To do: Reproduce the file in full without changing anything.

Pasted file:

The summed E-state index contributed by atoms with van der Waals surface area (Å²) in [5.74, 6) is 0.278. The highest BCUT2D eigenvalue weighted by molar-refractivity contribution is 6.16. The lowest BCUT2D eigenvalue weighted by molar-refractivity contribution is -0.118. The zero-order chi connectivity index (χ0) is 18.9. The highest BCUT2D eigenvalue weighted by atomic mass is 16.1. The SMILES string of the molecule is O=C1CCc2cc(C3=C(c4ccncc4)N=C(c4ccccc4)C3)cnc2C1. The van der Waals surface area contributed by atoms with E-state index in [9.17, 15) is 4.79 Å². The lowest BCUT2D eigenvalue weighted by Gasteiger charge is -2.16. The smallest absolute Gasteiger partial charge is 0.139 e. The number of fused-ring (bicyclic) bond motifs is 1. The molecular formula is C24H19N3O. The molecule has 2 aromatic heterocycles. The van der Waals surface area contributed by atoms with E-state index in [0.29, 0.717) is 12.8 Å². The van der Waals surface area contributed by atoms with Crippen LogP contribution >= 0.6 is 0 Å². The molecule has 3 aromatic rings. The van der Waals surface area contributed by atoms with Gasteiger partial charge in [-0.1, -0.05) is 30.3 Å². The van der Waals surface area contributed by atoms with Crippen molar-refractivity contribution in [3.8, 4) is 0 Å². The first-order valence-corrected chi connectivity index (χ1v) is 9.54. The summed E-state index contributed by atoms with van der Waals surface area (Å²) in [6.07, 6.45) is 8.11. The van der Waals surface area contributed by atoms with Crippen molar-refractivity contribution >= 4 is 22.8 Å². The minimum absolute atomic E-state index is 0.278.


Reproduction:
The summed E-state index contributed by atoms with van der Waals surface area (Å²) in [5.74, 6) is 0.278. The highest BCUT2D eigenvalue weighted by molar-refractivity contribution is 6.16. The lowest BCUT2D eigenvalue weighted by molar-refractivity contribution is -0.118. The zero-order chi connectivity index (χ0) is 18.9. The highest BCUT2D eigenvalue weighted by atomic mass is 16.1. The SMILES string of the molecule is O=C1CCc2cc(C3=C(c4ccncc4)N=C(c4ccccc4)C3)cnc2C1. The van der Waals surface area contributed by atoms with E-state index in [9.17, 15) is 4.79 Å². The lowest BCUT2D eigenvalue weighted by Gasteiger charge is -2.16. The smallest absolute Gasteiger partial charge is 0.139 e. The number of fused-ring (bicyclic) bond motifs is 1. The molecular formula is C24H19N3O. The molecule has 2 aromatic heterocycles. The van der Waals surface area contributed by atoms with E-state index in [0.29, 0.717) is 12.8 Å². The van der Waals surface area contributed by atoms with Crippen LogP contribution >= 0.6 is 0 Å². The molecule has 3 aromatic rings. The van der Waals surface area contributed by atoms with Gasteiger partial charge in [-0.1, -0.05) is 30.3 Å². The van der Waals surface area contributed by atoms with Crippen molar-refractivity contribution in [3.8, 4) is 0 Å². The first-order valence-corrected chi connectivity index (χ1v) is 9.54. The summed E-state index contributed by atoms with van der Waals surface area (Å²) in [6.07, 6.45) is 8.11. The van der Waals surface area contributed by atoms with Crippen molar-refractivity contribution >= 4 is 22.8 Å². The minimum absolute atomic E-state index is 0.278.